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$20 billion shortfall in UC retirement fund....

* "UC retirement funds face a shortfall of more than $20 billion, report says" -- Twenty years ago a decision was taken for the University of California and its employees to stop contributing to the UC retirement system because it was believed to be overfunded.  Los Angeles Times reports that the situation is far different today.... 

Although payments into the system were resumed this year, a new report, released yesterday, says the system is now looking at a shortfall of more than $20 billion and is proposing changes (likely to be controversial) that include increasing contributions by the university and its employees, raising the minimum retirement age for new hires and reducing some benefits.


"It's Witch-Hunt Season"

* "It's Witch-Hunt Season" -- Interesting op-ed by New York Times columnist Paul Krugman on what he views as the right-wing "witch hunt" against Obama, similar, as Krugman sees it, to the attacks on Bill and Hillary Clinton in the 1990's.  Excerpt from the NYT:

   The last time a Democrat sat in the White House, he faced a nonstop witch hunt by his political opponents. Prominent figures on the right accused Bill and Hillary Clinton of everything from drug smuggling to murder. And once Republicans took control of Congress, they subjected the Clinton administration to unrelenting harassment — at one point taking 140 hours of sworn testimony over accusations that the White House had misused its Christmas card list.

   Now it’s happening again — except that this time it’s even worse.....


CalPERS: latest on bribery lawsuit vs. Villalobos.... 

* Sacramento Bee reports that, in closed-door testimony related to the civil lawsuit against Alfred Villalobos, long-time former CalPERS board member Charles Valdes opted repeatedly to invoke his Fifth Amendment right against self-incrimination.  From the Bee:

   He refused to say whether he accepted any gifts while he served on the board of CalPERS. He wouldn't even say how long he held the post.  Questioned by a state lawyer, former board member Charles Valdes invoked his Fifth Amendment right against self-incrimination 126 times in closed-door testimony this month.

   He was represented by a noted white collar criminal lawyer, although no criminal charges have been filed to date in the growing influence peddling scandal at the nation's largest public pension fund.

   Already under an ethical cloud when he left the CalPERS board in January, Valdes, a 70-year-old retired Caltrans lawyer, has emerged as a significant player in the bribery drama.

**Bee report says that Valdes was deposed earlier this month at the attorney general's offices in Sacramento and that a transcript of the testimony was released yesterday by state lawyers.



Willie Brown, on the continuing star power of Sarah Palin and the anti-incumbent mood within the electorate....

* Willie Brown says he was wrong in saying a few months back that Sarah Palin would disappear from the political radar screen, and he also opines that the anti-incumbent anger across the country is a lot stronger than he had calculated.  The former Assembly Speaker/former San Francisco mayor writes in his SF Chronicle column:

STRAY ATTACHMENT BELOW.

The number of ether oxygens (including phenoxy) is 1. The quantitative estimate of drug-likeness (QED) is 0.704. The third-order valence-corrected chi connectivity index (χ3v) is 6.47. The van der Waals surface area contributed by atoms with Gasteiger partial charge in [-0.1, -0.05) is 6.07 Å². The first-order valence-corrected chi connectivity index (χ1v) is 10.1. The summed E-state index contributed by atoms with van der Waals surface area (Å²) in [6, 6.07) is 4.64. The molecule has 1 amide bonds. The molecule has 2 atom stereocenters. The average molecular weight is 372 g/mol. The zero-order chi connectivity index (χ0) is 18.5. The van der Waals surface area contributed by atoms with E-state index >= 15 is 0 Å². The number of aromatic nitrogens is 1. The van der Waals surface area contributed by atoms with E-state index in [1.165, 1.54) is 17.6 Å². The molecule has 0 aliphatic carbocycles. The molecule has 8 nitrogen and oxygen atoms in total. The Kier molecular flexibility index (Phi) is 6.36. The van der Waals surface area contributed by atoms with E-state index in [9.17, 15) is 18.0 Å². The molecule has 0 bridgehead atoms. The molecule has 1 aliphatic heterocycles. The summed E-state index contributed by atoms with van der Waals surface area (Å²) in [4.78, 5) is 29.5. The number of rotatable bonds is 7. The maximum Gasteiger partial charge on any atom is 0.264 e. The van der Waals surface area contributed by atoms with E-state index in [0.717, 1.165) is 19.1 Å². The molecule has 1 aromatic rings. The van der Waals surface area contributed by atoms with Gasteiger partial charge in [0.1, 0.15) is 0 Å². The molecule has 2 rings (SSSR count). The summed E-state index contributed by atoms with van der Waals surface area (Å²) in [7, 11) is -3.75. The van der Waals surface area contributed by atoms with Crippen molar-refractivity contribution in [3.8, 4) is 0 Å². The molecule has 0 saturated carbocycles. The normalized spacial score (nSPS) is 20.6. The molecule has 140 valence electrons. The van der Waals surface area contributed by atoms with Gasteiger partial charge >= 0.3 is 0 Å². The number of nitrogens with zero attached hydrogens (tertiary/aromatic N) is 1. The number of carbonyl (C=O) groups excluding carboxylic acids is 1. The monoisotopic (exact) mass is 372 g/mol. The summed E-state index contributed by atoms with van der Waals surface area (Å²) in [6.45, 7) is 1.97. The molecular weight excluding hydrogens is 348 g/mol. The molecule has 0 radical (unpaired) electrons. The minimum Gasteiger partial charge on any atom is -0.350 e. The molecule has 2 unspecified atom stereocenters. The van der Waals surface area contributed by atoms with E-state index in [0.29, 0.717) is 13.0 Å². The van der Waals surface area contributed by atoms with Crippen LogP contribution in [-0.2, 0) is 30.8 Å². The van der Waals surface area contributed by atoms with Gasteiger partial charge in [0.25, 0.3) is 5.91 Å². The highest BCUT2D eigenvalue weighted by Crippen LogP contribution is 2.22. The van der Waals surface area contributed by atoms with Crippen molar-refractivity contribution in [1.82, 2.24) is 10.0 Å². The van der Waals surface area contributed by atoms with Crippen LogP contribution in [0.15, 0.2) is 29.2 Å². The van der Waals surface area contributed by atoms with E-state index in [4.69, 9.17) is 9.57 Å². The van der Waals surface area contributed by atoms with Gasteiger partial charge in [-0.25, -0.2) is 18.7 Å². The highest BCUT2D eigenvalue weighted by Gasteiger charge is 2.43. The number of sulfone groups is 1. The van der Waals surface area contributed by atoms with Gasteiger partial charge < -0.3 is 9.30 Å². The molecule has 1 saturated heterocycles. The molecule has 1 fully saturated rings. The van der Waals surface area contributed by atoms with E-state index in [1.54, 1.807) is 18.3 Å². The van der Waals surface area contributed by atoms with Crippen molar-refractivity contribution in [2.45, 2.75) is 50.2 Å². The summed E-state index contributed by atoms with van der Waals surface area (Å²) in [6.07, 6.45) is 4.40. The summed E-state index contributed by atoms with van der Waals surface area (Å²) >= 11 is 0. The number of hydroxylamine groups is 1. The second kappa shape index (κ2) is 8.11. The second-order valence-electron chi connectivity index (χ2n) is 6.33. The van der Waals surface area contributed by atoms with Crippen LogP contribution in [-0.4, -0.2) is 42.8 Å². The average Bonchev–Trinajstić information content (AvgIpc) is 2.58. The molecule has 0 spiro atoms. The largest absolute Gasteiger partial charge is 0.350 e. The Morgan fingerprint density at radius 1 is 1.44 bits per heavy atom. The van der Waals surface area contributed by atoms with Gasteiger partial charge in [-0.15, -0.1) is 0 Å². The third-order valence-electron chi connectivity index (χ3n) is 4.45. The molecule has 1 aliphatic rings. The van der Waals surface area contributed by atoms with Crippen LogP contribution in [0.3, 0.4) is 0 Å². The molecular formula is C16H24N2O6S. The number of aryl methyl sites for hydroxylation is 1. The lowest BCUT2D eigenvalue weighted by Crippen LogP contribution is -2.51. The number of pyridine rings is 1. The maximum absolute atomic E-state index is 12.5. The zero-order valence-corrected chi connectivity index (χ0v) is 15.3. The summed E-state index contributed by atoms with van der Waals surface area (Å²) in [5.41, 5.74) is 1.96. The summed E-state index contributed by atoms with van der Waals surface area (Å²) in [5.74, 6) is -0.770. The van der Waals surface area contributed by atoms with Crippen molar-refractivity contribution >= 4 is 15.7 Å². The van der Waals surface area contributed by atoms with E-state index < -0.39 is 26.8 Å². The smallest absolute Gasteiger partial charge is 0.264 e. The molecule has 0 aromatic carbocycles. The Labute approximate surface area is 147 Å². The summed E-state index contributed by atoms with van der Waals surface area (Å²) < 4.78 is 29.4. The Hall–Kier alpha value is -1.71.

I was wrong. A few months back, I said Sarah Palin was over. Instead, she went underground, and now Sista Sarah has re-emerged bigger than ever. She may not be at the top of the class on foreign policy, but she clearly knows the Republicans of Kentucky, Connecticut and Nevada. The proof is in the showings of U.S. Senate candidates she endorsed in the primaries this past week, including Tea Party underdog Joe Miller in her home state of Alaska, who is leading the GOP incumbent with absentees still to be counted.

  In the process, Palin has positioned herself as a leader for her party's presidential nomination in 2012. The simple fact is, there is no other Republican on the national stage to match her star power or her ability to connect with the Tea Partiers who are calling the dance steps for the GOP.

   Palin's resurgence also shows that the anti-incumbent anger is running a lot deeper than old pros like me figured.

   How did she do it? By staying away from Oprah, by staying off "Saturday Night Live" and by going underground to the inland states where the national TV networks and we pundits rarely venture, except during presidential election years.


Don't use the "D-word".....

* "Don't use the 'D' word to describe Tuesday vote" - And if you (and others such as myself) did not immediately know what this was all about, the issue is that Sen. Pres. Pro Tem Darrell Steinberg apparently does not want the media to describe tomorrow's legislative floor session on the competing budget plans as a drill, with the alternative for this being the "D-word."  From the Sacramento Bee:

   Don't call Tuesday's budget exercise a drill. So says Senate President Pro Tem Darrell Steinberg, who was so afraid of that characterization that he referred Monday to the criticism as "the D-word." "We should not end this formal legislative session without having a full floor debate and votes on our respective visions of California," Steinberg said. "I know the 'D-word' gets used all the time, and I reject that."

   Plenty of people have been scratching their heads about why legislative leaders and Gov. Arnold Schwarzenegger decided to hold floor votes tomorrow on competing budget plans. After all, neither Republicans nor Democrats have the requisite votes to pass their plans off the floor, and two Democratic members who have health issues will remain at home. But, stuck at an impasse, the "Big Five" leaders feel that a floor vote may be just the thing to get their compromise juices flowing. "I think it could be cathartic," Steinberg said.